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Super Deaf Poker Event: Silent But Deadly

by Rebecca McAdam |  Published: May 01, 2012

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One thing you can’t say about the poker world is that it’s predictable. Working in the industry, and indeed playing, means there is always something interesting going on and new experiences to be had. Not that you’re always better off for these experiences, but every now and then something comes along to make you look at life, and indeed our beautiful game, from a different perspective. This is why the game doesn’t get old or boring — just when you thought you had seen it all, you learn something new.

Recently I had the opportunity to take part in a poker event like no other I had before. The Irish Deaf Poker’s Super Deaf Poker event took place late February in Dublin’s Citywest Hotel and mixed in among the field were 31 hearing players, including myself. The event was sign language only with the rule that if any player at the table had live cards in front of them, sign language must be used, and only when there were no cards in play at the table was talking allowed. Repeated offences would get a penalty such as a €5 donation to the Ethiopian Deaf Charity box.

Of the 101 who attended the event (including 40 international deaf players) were players who were either deaf, hard of hearing, or friends of deaf and poker players who could sign. There was a lot of interest from hearing players in the event and including them meant that numbers could be bumped up, hence making it more worthwhile for players to travel to. Many of the hearing players did not know one word, or should I say one sign, until the week or so leading up to the event when Irish Deaf Poker released a video in an attempt to teach those like me a thing or two to help get them by. It included all the vital terms like “raise”, “how much”, “call”, plus must-haves such as “What are you &*$#% doing?” and “You’re a fish”. I made a point of learning as much as I thought I would use as not only did I want to make an effort to communicate, but I was slightly worried that I was also about to be a fish out of water.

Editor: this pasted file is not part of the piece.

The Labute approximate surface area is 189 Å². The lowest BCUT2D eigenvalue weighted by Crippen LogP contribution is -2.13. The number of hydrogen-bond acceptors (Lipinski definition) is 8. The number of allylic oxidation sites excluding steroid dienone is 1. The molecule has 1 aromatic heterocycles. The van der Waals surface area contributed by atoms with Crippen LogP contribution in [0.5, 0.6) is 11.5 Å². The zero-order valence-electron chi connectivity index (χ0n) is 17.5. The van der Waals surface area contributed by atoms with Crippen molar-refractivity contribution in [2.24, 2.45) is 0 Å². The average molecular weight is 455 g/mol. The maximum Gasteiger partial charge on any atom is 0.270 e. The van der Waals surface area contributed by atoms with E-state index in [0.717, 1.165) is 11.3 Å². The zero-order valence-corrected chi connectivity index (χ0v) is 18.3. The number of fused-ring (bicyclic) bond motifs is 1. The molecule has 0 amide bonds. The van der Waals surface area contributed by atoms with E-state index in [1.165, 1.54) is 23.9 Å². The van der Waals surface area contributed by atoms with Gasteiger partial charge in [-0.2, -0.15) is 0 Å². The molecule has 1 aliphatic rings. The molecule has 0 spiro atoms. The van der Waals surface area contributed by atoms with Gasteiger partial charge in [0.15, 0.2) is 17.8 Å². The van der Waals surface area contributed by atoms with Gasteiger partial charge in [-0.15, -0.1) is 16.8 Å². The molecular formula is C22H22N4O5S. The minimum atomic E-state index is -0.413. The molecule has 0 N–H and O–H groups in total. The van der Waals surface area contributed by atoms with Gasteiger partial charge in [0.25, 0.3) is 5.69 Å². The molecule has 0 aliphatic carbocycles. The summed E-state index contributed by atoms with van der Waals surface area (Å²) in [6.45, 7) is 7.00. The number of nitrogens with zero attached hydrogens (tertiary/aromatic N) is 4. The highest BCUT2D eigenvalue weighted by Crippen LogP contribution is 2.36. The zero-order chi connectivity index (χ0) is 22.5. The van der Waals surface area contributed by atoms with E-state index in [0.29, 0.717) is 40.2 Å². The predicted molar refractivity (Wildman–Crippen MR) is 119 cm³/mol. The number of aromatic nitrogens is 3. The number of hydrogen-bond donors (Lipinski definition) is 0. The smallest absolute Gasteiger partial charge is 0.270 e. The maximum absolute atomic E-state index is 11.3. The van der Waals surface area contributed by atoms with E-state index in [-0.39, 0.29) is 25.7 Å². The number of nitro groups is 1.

My thoughts going into the event were that I would let my game do the talking — poker is a universal language, I don’t need speech play, and so on… However, it quickly became clear to me that it’s only really the majority who see this as true, and with the shoe on the other foot, I no longer felt as included or confident as I always do at the felt.

The other players at the table signed about previous hands and asked each other questions; unfortunately my humble understandings of the language meant I eventually gave up trying to read what was going on. For some of the time it was a little like playing one table online at home alone, where you could easily make mistakes out of needing a distraction from yourself. I missed the social element of regular live play, found it hard to stay focused and difficult not being able to relate to people. Yes, poker has a universal language but there is so much more to it than cards and terminology.